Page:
Thomas William Coke, 1st Earl of Leicester (6 May 1754 – 30 June 1842), known as Coke of Norfolk or Coke of Holkham, was a British politician and agricultural reformer.
Thomas Gardiner Bramston (1770–1831) was an English politician.
Thomas Hodgskin (born 12 December 1787, Chatham, Kent; d. 21 August 1869, Feltham, Middlesex) was an English socialist writer on political economy, critic of capitalism and defender of free trade and early trade unions.
Thomas Moore (28 May 1779 – 25 February 1852) was an Irish poet, singer, songwriter, and entertainer, now best remembered for the lyrics of "The Minstrel Boy" and "The Last Rose of Summer".
Thomas Robert Malthus (13 February 1766 – 23 December 1834) was an English cleric and scholar, influential in the fields of political economy and demography.
Thomas Thomasson (18081876) was a political economist and a campaigner for the repeal of the Corn Laws who was one of Bolton's greatest benefactors.
Thoughts and Details on Scarcity, Originally Presented to the Right Hon.
This timeline covers the main points of British (and English) foreign policy from 1485 to the early 21st century.
This is a timeline of English history, comprising important legal and territorial changes and political events in England and its predecessor states.
This Timeline of European imperialism covers episodes of imperialism by western nations since 1400 but does not taken account of imperialism by other nations such as the Inca, the Chinese Empire or Japanese Imperialism, to give a few only of many examples.
The history of international trade chronicles notable events that have affected the trade between various countries.
Jane Austen lived her entire life as part of a family located socially and economically on the lower fringes of the English gentry.
The following is a timeline of the history of the city of Manchester in north west England.
Ontario came into being as a province of Canada in 1867 but historians use the term to cover its entire history.
The Tories were members of two political parties which existed sequentially in the Kingdom of England, the Kingdom of Great Britain and later the United Kingdom of Great Britain and Ireland from the 17th to the early 19th centuries.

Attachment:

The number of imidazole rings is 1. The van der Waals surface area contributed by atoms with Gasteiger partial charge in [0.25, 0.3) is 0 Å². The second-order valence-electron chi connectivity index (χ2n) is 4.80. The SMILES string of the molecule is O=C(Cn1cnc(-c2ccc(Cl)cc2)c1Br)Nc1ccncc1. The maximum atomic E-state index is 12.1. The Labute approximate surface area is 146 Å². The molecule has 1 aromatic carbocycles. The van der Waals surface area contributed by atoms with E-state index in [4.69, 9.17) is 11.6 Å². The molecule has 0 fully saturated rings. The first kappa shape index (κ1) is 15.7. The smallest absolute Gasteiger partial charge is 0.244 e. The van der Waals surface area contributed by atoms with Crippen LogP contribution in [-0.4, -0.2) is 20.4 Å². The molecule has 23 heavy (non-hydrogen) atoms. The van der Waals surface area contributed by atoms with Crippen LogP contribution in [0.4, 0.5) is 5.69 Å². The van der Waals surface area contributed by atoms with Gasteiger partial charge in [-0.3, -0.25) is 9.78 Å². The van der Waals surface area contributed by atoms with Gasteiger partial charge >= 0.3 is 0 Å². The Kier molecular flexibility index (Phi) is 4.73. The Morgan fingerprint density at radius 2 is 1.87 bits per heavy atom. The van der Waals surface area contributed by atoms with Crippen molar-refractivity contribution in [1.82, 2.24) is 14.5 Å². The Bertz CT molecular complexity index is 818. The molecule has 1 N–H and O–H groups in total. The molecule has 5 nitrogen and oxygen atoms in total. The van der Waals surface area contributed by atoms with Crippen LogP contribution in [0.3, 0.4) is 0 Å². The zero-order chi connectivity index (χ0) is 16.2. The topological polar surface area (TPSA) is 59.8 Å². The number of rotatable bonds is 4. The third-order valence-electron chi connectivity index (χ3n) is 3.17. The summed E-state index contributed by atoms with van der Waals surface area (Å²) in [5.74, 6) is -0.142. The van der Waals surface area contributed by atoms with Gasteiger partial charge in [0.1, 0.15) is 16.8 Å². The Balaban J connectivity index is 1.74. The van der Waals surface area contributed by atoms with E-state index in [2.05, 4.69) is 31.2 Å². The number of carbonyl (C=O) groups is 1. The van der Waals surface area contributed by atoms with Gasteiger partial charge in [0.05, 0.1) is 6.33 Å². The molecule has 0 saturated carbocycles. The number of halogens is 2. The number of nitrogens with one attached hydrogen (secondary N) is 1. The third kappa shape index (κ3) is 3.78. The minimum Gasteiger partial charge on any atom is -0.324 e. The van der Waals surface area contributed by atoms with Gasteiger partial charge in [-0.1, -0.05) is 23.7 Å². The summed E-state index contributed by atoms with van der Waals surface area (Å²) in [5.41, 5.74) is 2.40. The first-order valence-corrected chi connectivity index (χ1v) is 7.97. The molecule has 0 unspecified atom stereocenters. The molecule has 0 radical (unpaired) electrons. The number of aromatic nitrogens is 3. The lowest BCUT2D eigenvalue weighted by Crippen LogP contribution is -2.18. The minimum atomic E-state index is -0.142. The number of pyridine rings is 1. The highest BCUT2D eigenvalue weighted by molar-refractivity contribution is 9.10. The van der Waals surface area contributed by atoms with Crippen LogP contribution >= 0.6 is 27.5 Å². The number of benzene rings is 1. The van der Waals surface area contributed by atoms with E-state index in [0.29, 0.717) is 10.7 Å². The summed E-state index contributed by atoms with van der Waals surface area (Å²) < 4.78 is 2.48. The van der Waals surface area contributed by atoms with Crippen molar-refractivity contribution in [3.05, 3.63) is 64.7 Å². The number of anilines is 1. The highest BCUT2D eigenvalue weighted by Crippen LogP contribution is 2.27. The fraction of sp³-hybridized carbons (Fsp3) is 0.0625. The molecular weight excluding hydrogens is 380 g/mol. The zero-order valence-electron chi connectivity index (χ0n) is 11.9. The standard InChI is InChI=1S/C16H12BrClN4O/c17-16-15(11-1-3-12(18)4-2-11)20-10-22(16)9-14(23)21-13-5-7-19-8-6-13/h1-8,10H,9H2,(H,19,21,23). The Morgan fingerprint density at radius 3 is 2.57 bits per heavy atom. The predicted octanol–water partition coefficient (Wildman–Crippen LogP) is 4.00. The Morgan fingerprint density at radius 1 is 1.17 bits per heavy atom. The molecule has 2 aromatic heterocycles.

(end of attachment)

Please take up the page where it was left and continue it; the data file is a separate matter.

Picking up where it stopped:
A Tory is a person who holds a political philosophy, known as Toryism, based on a British version of traditionalism and conservatism, which upholds the supremacy of social order as it has evolved throughout history.
The Ultra-Tories were an Anglican faction of British and Irish politics that appeared in the 1820s in opposition to Catholic emancipation.
The 1818 United Kingdom general election saw the Whigs gain a few seats, but the Tories under the Earl of Liverpool retained a majority of around 90 seats.
The 1852 United Kingdom general election was a watershed in the formation of the modern political parties of Britain.
The United Kingdom of Great Britain and Ireland was established by the Acts of Union 1800, which merged the kingdoms of Great Britain and Ireland.
Victoria is a television drama series created and principally written by Daisy Goodwin and stars Jenna Coleman as Queen Victoria.
Victoria the Great is a 1937 British historical film directed by Herbert Wilcox and starring Anna Neagle, Anton Walbrook and Walter Rilla.
In the history of the United Kingdom, the Victorian era was the period of Queen Victoria's reign, from 20 June 1837 until her death on 22 January 1901.
Wadham Wyndham (1793-1849) DL JP was the eldest son of Colonel Wadham Wyndham and an influential figure in Tory politics in the first half of 19th century Britain.
The Walker Tariff was a set of tariff rates adopted by the United States in 1846.
Walter Francis Montagu Douglas Scott, 5th Duke of Buccleuch, 7th Duke of Queensberry KG, PC FRS FRSE (25 November 1806 – 16 April 1884), styled The Honourable Charles Montagu-Scott between 1806 and 1808, Lord Eskdail between 1808 and 1812 and Earl of Dalkeith between 1812 and 1819, was a British politician and nobleman.
The Whigs were a political faction and then a political party in the parliaments of England, Scotland, Great Britain, Ireland and the United Kingdom.
Edward Smith-Stanley, 14th Earl of Derby led the "Who? Who?" ministry, a short-lived British Conservative government which was in power for a matter of months in 1852.
William Beresford (17 April 1797 – 6 October 1883) was a British Conservative politician.